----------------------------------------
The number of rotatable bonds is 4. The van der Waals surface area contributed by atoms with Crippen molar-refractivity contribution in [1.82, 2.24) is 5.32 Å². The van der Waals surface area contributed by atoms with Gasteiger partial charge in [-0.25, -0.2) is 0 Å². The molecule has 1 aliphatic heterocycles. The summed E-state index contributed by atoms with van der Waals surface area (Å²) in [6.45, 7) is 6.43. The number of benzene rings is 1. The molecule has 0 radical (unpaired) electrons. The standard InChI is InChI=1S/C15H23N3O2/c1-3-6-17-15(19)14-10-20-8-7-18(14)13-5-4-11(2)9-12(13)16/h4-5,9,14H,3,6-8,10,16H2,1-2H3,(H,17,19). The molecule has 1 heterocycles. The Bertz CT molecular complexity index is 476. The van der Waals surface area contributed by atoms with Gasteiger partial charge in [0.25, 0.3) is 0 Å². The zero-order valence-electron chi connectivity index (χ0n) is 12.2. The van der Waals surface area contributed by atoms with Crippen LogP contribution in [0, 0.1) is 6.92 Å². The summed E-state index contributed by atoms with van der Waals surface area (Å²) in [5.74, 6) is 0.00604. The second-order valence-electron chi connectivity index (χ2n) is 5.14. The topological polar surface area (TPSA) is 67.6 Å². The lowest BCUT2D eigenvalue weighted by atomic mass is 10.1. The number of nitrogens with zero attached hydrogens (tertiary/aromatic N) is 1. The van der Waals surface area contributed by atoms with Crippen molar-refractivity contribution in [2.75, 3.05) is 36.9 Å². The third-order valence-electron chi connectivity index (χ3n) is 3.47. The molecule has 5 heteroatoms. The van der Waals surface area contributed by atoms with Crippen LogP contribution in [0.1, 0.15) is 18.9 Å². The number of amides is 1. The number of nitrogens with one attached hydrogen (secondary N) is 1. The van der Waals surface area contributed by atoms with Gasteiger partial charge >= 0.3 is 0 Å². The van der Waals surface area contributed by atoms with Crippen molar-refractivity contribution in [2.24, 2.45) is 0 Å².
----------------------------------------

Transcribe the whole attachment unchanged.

The number of rotatable bonds is 4. The van der Waals surface area contributed by atoms with Crippen molar-refractivity contribution in [1.82, 2.24) is 5.32 Å². The van der Waals surface area contributed by atoms with Gasteiger partial charge in [-0.25, -0.2) is 0 Å². The molecule has 1 aliphatic heterocycles. The summed E-state index contributed by atoms with van der Waals surface area (Å²) in [6.45, 7) is 6.43. The number of benzene rings is 1. The molecule has 0 radical (unpaired) electrons. The standard InChI is InChI=1S/C15H23N3O2/c1-3-6-17-15(19)14-10-20-8-7-18(14)13-5-4-11(2)9-12(13)16/h4-5,9,14H,3,6-8,10,16H2,1-2H3,(H,17,19). The molecule has 1 heterocycles. The Bertz CT molecular complexity index is 476. The van der Waals surface area contributed by atoms with Gasteiger partial charge in [0.25, 0.3) is 0 Å². The zero-order valence-electron chi connectivity index (χ0n) is 12.2. The van der Waals surface area contributed by atoms with Crippen LogP contribution in [0, 0.1) is 6.92 Å². The summed E-state index contributed by atoms with van der Waals surface area (Å²) in [5.74, 6) is 0.00604. The second-order valence-electron chi connectivity index (χ2n) is 5.14. The topological polar surface area (TPSA) is 67.6 Å². The lowest BCUT2D eigenvalue weighted by atomic mass is 10.1. The number of nitrogens with zero attached hydrogens (tertiary/aromatic N) is 1. The van der Waals surface area contributed by atoms with Crippen molar-refractivity contribution in [2.75, 3.05) is 36.9 Å². The third-order valence-electron chi connectivity index (χ3n) is 3.47. The molecule has 5 heteroatoms. The van der Waals surface area contributed by atoms with Crippen LogP contribution in [0.1, 0.15) is 18.9 Å². The number of amides is 1. The number of nitrogens with one attached hydrogen (secondary N) is 1. The van der Waals surface area contributed by atoms with Gasteiger partial charge >= 0.3 is 0 Å². The van der Waals surface area contributed by atoms with Crippen molar-refractivity contribution in [2.24, 2.45) is 0 Å².